Let’s talk about some current events. I don’t expect everyone to like what I have to say, but if you’ve clicked on this link I would appreciate it if you just read and listened, because it begs to be talked about.

I’m sick of waking up to news about another shooting, another civilian dead, another act of violence against police, another tragedy that sends this nation back years and years and years. It’s no secret that we need a change, and that history is repeating itself in a bloody and brutal fashion.

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Gun control needs to happen. We need to realize that not everyone needs a gun, that our nation has a sick love affair with firearms and the justification that “oh they were black/Latino/Latina/Muslim/anythingbutWHITE and were carrying so clearly they’re a threat”. Dear every single NRA supporter: You do NOT get to stereotype others for a right you so often fight for because “You need to protect yourself.” It isn’t all about the white man and his rights. I mean I’m white as all hell for crying out loud and I’m absolutely disgusted by the hypocritical bullshit that is considered to be a well-presented argument by so many people who want to carry guns that have no business being in a civilian’s possession.

And then there’s our method of policing. A good portion of what follows is coming from classes I have taken and books I have read, but I’ll let the facts and history speak for themselves.

We are currently in what is known as the Homeland Security Policing Era. After 9/11 we entered a period where our response to protests and violence was bigger guns, shields, and smoke bombs, moving away from what had been proven to work years prior. I’m not saying the initial switch didn’t make sense: after all, a major terrorist attack seems like a logical time to reevaluate the safety of civilians and the roles of our appointed protectors. However, this has led to a huge problem of responding to everything with bigger guns and less conversation, as well as only being concerned about the safety of certain-read, white, civilians, causing a rift between the police and the community.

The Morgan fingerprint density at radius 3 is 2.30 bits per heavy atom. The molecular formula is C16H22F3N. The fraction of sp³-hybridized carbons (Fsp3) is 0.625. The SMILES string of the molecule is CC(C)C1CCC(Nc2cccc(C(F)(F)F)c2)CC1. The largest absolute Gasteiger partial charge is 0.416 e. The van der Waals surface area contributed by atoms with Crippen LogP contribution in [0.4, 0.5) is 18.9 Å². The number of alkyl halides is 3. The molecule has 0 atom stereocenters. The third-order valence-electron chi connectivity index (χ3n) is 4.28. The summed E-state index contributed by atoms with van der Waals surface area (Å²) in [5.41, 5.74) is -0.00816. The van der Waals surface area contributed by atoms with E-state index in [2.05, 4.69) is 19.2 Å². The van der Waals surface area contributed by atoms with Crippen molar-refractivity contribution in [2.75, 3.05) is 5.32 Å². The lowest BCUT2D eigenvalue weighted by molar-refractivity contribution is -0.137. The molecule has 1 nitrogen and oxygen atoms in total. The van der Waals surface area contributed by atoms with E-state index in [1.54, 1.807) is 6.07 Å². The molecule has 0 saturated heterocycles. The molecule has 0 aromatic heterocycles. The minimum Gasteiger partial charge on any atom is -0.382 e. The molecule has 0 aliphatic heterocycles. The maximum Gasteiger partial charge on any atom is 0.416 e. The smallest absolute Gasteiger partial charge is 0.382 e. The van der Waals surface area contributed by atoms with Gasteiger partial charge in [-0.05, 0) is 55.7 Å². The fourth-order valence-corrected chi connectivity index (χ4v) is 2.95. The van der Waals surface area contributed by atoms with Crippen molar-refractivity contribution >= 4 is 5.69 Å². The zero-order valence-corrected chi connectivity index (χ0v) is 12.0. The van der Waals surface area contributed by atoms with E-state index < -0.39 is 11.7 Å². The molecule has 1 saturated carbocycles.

Let’s go back to the 1970s. No, we’re not talking about sexual freedom here. Actually, in the 1970s we reinstated the idea of Community Policing, aka the OG form of policing, due to an experiment done in Kansas City. To summarize, what happened was that the state government and police force split Kansas City into 3 areas, and for each area they used a different method or variation of control to see if it would affect crime rates.

You see, we had been struggling with an increase in crime due to a movement from the Political Era of Policing to the Professional Era, which meant bigger guns and more technology. Sound familiar? So for this experiment they did the following: for Area 1 they kept patrol the same, Area 2 they doubled patrol, and for Area 3 they eliminated patrol. Obviously the expectation was that Area 2 would have a decrease in crime but what ended up happening was that there was no effect on the crime rate in any of the areas, showing that the relationship with the community was lost.

Remember the idea of the friendly neighborhood cop? The guy you would call if your pet went missing or if you thought that there was a suspicious character wandering the streets at night? The guy you weren’t afraid would come at with you if a gun if you were the wrong skin color? That guy? That’s the basic idea behind Community Policing. It’s someone to be trusted, who is skilled in speaking to people and problem solving without unnecessary force. In fact, police were originally trained along the same lines of social workers, not army personnel. Crazy, right?

Back to history lesson time. the Kansas City experiment spurred the implementation of the Broken Windows theory, which is when people believe their community is safer because it looks like there is order, making it so that the police no longer acted like an army and instead went back to the friendly neighborhood cop method. Now I’m sure there are a ton of skeptics scoffing at their screens right now, because how on earth could that make a difference in crime rates?

Here’s the thing: crime in NYC dropped by 50 percent because of it. Not because we gave police bigger guns and shields, but because they went back to doing what they were trained to do.

Like I said, I don’t expect everyone to agree. I’m deeply saddened by the shooting and mass-murder of police in Dallas, but I am equally upset and furious at the racism-fueled shootings of Philando Castile, Alton Sterling, and countless others. We have entered a time where killing others based on the color of their skin is no longer in our history books, but is on our social media. Every. Single. Day. We have hashtags dictating basic human rights for chrissakes, and yet we still haven’t seen a change. #BlackLivesMatter #StopTheViolence

Well guess what? We need a change, we need to have a set of laws that limit the use of guns, and we need to dictate the standards to which law enforcement is held up to. We need to stop the violence.

Until next time,
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